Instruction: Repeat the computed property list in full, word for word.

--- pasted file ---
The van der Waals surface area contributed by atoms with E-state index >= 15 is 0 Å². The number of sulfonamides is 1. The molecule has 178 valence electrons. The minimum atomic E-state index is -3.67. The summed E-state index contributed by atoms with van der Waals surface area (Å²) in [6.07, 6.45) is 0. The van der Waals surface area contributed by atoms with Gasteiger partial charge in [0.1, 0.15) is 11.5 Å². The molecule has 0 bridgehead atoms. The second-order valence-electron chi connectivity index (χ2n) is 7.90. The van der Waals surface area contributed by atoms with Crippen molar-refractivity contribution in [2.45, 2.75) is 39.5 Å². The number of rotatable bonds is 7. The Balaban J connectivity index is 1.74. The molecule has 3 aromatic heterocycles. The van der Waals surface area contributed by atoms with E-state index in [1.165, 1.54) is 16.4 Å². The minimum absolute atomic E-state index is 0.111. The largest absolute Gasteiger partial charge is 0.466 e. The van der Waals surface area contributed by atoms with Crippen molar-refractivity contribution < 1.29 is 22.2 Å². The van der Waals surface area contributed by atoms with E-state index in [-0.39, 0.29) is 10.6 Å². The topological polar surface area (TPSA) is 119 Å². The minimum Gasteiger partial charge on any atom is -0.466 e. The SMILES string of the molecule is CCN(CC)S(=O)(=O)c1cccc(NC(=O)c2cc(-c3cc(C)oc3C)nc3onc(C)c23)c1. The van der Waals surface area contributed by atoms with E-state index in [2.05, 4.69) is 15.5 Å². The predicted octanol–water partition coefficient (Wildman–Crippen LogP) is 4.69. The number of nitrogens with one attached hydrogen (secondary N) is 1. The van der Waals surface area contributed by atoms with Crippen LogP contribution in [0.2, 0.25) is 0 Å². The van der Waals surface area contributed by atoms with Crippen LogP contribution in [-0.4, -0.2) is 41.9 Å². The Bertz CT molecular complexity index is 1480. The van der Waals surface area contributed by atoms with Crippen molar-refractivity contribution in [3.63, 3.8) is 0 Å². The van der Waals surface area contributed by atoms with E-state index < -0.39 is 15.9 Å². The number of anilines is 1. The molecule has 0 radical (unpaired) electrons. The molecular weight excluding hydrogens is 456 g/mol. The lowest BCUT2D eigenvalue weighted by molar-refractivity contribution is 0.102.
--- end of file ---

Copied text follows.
The van der Waals surface area contributed by atoms with E-state index >= 15 is 0 Å². The number of sulfonamides is 1. The molecule has 178 valence electrons. The minimum atomic E-state index is -3.67. The summed E-state index contributed by atoms with van der Waals surface area (Å²) in [6.07, 6.45) is 0. The van der Waals surface area contributed by atoms with Gasteiger partial charge in [0.1, 0.15) is 11.5 Å². The molecule has 0 bridgehead atoms. The second-order valence-electron chi connectivity index (χ2n) is 7.90. The van der Waals surface area contributed by atoms with Crippen molar-refractivity contribution in [2.45, 2.75) is 39.5 Å². The number of rotatable bonds is 7. The Balaban J connectivity index is 1.74. The molecule has 3 aromatic heterocycles. The van der Waals surface area contributed by atoms with E-state index in [1.165, 1.54) is 16.4 Å². The minimum absolute atomic E-state index is 0.111. The largest absolute Gasteiger partial charge is 0.466 e. The van der Waals surface area contributed by atoms with Crippen molar-refractivity contribution < 1.29 is 22.2 Å². The van der Waals surface area contributed by atoms with E-state index in [-0.39, 0.29) is 10.6 Å². The topological polar surface area (TPSA) is 119 Å². The minimum Gasteiger partial charge on any atom is -0.466 e. The SMILES string of the molecule is CCN(CC)S(=O)(=O)c1cccc(NC(=O)c2cc(-c3cc(C)oc3C)nc3onc(C)c23)c1. The van der Waals surface area contributed by atoms with E-state index in [2.05, 4.69) is 15.5 Å². The predicted octanol–water partition coefficient (Wildman–Crippen LogP) is 4.69. The number of nitrogens with one attached hydrogen (secondary N) is 1. The van der Waals surface area contributed by atoms with Crippen LogP contribution in [0.2, 0.25) is 0 Å². The van der Waals surface area contributed by atoms with Crippen LogP contribution in [-0.4, -0.2) is 41.9 Å². The Bertz CT molecular complexity index is 1480. The van der Waals surface area contributed by atoms with Crippen molar-refractivity contribution in [3.63, 3.8) is 0 Å². The van der Waals surface area contributed by atoms with E-state index < -0.39 is 15.9 Å². The number of anilines is 1. The molecule has 0 radical (unpaired) electrons. The molecular weight excluding hydrogens is 456 g/mol. The lowest BCUT2D eigenvalue weighted by molar-refractivity contribution is 0.102.